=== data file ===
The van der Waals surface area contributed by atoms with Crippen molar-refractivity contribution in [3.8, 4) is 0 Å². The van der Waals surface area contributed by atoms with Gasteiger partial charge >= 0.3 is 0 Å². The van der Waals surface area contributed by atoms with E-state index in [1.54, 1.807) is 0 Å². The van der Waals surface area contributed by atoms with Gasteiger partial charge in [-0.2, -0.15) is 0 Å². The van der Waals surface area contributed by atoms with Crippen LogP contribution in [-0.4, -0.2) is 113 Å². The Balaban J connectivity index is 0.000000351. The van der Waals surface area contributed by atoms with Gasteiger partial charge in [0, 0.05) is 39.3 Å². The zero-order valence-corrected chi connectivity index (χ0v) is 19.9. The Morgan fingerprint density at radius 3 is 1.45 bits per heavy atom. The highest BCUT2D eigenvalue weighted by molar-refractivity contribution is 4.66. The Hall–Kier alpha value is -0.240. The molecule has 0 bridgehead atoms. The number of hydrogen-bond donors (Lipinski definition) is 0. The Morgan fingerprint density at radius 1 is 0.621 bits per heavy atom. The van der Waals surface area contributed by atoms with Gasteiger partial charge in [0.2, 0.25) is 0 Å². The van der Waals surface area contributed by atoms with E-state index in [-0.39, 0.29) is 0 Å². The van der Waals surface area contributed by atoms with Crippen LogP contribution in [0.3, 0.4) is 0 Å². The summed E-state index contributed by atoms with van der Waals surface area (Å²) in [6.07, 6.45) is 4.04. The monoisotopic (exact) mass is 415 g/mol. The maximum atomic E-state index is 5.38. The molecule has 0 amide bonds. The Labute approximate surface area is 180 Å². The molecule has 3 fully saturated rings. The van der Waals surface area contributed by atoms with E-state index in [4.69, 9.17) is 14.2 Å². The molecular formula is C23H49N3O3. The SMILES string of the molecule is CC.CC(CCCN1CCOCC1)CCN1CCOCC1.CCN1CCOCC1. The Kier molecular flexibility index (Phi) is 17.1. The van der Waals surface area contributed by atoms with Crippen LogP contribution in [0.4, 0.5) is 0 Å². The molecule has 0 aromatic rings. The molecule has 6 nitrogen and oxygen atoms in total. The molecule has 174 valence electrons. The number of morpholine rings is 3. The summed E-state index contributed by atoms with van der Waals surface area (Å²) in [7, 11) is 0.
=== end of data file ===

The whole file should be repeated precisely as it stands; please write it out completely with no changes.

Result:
The van der Waals surface area contributed by atoms with Crippen molar-refractivity contribution in [3.8, 4) is 0 Å². The van der Waals surface area contributed by atoms with Gasteiger partial charge >= 0.3 is 0 Å². The van der Waals surface area contributed by atoms with E-state index in [1.54, 1.807) is 0 Å². The van der Waals surface area contributed by atoms with Gasteiger partial charge in [-0.2, -0.15) is 0 Å². The van der Waals surface area contributed by atoms with Crippen LogP contribution in [-0.4, -0.2) is 113 Å². The Balaban J connectivity index is 0.000000351. The van der Waals surface area contributed by atoms with Gasteiger partial charge in [0, 0.05) is 39.3 Å². The zero-order valence-corrected chi connectivity index (χ0v) is 19.9. The Morgan fingerprint density at radius 3 is 1.45 bits per heavy atom. The highest BCUT2D eigenvalue weighted by molar-refractivity contribution is 4.66. The Hall–Kier alpha value is -0.240. The molecule has 0 bridgehead atoms. The number of hydrogen-bond donors (Lipinski definition) is 0. The Morgan fingerprint density at radius 1 is 0.621 bits per heavy atom. The van der Waals surface area contributed by atoms with Gasteiger partial charge in [0.2, 0.25) is 0 Å². The van der Waals surface area contributed by atoms with E-state index in [-0.39, 0.29) is 0 Å². The van der Waals surface area contributed by atoms with Crippen LogP contribution in [0.3, 0.4) is 0 Å². The summed E-state index contributed by atoms with van der Waals surface area (Å²) in [6.07, 6.45) is 4.04. The monoisotopic (exact) mass is 415 g/mol. The maximum atomic E-state index is 5.38. The molecule has 0 amide bonds. The Labute approximate surface area is 180 Å². The molecule has 3 fully saturated rings. The van der Waals surface area contributed by atoms with E-state index in [4.69, 9.17) is 14.2 Å². The molecular formula is C23H49N3O3. The SMILES string of the molecule is CC.CC(CCCN1CCOCC1)CCN1CCOCC1.CCN1CCOCC1. The Kier molecular flexibility index (Phi) is 17.1. The van der Waals surface area contributed by atoms with Crippen LogP contribution in [0.4, 0.5) is 0 Å². The molecule has 0 aromatic rings. The molecule has 6 nitrogen and oxygen atoms in total. The molecule has 174 valence electrons. The number of morpholine rings is 3. The summed E-state index contributed by atoms with van der Waals surface area (Å²) in [7, 11) is 0.